You may not have heard of Baotou, but the mines and factories here help to keep our modern lives ticking. It is one of the world’s biggest suppliers of “rare earth” minerals. These elements can be found in everything from magnets in wind turbines and electric car motors, to the electronic guts of smartphones and flatscreen TVs. In 2009 China produced 95% of the world’s supply of these elements, and it’s estimated that the Bayan Obo mines just north of Baotou contain 70% of the world’s reserves. But, as we would discover, at what cost?


Overdevelopment, Overpopulation, Overshoot

Overdevelopment, Overpopulation, Overshoot (OVER) is an impressive piece of art crystallizing the ecological and social tragedies of humanity’s ballooning numbers and consumption in stunning photography.

Mandatory data retention passes Australian parliament

The government and Labor have jointly ensured that the telecommunications data of all Australians will be retained for two years for warrantless access by law-enforcement agencies.

ZDNet, By Josh Taylor, March 26

The Australian government has relied on the votes of the Labor opposition to pass legislation on Thursday that will force telecommunications companies to retain customer data for two years for warrantless access by law enforcement.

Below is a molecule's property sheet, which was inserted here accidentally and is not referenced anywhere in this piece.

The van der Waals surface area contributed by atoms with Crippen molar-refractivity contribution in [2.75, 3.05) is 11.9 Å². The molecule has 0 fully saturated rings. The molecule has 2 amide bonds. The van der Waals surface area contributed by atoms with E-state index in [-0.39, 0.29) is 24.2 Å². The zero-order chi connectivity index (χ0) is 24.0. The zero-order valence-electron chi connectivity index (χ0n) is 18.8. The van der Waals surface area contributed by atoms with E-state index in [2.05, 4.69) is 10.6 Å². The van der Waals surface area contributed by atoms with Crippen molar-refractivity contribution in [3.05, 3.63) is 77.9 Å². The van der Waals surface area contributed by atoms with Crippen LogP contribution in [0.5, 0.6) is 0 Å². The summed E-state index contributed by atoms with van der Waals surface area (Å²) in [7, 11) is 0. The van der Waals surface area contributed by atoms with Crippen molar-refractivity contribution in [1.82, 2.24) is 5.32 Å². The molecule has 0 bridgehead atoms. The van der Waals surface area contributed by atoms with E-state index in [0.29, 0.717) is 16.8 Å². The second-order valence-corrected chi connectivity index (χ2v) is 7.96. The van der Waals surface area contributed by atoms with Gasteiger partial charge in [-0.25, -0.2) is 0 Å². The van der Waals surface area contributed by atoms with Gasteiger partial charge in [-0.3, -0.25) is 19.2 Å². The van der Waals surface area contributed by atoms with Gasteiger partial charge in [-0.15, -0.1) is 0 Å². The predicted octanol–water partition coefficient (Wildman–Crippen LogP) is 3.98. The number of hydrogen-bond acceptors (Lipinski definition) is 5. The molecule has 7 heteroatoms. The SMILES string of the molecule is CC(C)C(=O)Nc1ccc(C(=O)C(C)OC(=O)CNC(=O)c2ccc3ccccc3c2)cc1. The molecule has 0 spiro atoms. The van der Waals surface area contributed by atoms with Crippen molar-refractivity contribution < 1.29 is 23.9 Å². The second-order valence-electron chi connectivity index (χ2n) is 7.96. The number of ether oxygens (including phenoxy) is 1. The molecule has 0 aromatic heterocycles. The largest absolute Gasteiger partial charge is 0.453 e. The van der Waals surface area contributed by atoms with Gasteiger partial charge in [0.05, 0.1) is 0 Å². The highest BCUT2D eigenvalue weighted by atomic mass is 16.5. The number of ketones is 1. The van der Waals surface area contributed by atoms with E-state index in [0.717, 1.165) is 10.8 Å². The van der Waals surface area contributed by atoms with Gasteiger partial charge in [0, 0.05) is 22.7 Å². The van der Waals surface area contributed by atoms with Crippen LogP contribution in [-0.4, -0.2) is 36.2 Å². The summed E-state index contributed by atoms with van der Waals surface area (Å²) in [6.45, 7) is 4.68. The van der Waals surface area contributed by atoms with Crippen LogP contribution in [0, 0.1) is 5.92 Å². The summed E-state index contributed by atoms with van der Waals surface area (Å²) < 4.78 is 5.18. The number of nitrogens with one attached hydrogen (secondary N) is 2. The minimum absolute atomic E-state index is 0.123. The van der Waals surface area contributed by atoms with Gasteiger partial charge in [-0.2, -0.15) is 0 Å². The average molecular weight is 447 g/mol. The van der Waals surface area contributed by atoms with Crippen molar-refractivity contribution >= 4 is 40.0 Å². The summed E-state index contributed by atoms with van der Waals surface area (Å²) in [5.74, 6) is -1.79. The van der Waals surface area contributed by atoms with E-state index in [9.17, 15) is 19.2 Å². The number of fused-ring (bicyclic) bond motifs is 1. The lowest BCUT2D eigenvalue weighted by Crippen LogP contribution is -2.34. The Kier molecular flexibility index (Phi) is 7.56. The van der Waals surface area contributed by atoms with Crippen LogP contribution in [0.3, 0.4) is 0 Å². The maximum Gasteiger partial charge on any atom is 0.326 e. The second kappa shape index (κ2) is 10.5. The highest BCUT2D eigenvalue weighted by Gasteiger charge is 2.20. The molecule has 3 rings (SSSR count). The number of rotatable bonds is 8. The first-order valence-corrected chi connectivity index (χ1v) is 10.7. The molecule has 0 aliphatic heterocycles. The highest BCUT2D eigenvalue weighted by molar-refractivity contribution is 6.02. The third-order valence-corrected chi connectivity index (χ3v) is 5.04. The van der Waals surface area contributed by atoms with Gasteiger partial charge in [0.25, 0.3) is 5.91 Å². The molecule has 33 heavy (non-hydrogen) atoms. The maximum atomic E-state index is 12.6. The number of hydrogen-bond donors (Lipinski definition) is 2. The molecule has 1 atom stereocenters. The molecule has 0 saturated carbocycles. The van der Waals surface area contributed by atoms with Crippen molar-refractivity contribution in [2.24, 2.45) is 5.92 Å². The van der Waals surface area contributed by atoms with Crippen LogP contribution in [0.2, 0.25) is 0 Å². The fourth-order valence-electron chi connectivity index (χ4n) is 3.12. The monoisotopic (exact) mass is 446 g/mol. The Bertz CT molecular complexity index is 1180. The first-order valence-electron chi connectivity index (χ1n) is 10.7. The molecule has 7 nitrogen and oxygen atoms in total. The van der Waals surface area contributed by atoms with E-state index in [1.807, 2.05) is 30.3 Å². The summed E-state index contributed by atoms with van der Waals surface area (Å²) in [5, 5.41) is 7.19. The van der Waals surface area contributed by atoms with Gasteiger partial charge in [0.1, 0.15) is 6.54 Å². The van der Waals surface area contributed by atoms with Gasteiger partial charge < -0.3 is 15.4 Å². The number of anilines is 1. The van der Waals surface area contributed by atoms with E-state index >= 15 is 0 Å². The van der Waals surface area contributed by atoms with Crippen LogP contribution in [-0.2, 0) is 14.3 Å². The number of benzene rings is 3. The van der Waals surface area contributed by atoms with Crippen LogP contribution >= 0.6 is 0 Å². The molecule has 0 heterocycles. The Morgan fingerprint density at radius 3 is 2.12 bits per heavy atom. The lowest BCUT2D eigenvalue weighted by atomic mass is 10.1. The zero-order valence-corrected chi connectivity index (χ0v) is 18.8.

The legislation — which will see call records, assigned IP addresses, location information, billing information, and other customer data stored for two years — passed the Senate on Thursday with the support of Labor senators.

The government and Labor shot down over a dozen amendments from the Greens, and several amendments from crossbench senators including those from David Leyonhjelm, Dio Wang, and Nick Xenophon.

The amendments would have forced the data to be held in Australia, would have required warrants for all accessing of the data, and would have limited the storage to three months — bringing Australia closer into line with international standards.

“Voice Biometrics”: The first circle of Hell

Pando, By Mark Ames, March 22

If you can think of something truly horrible and dystopian, then it’s a safe bet that it’s already a VC-backed tech industry, doubling in size every year.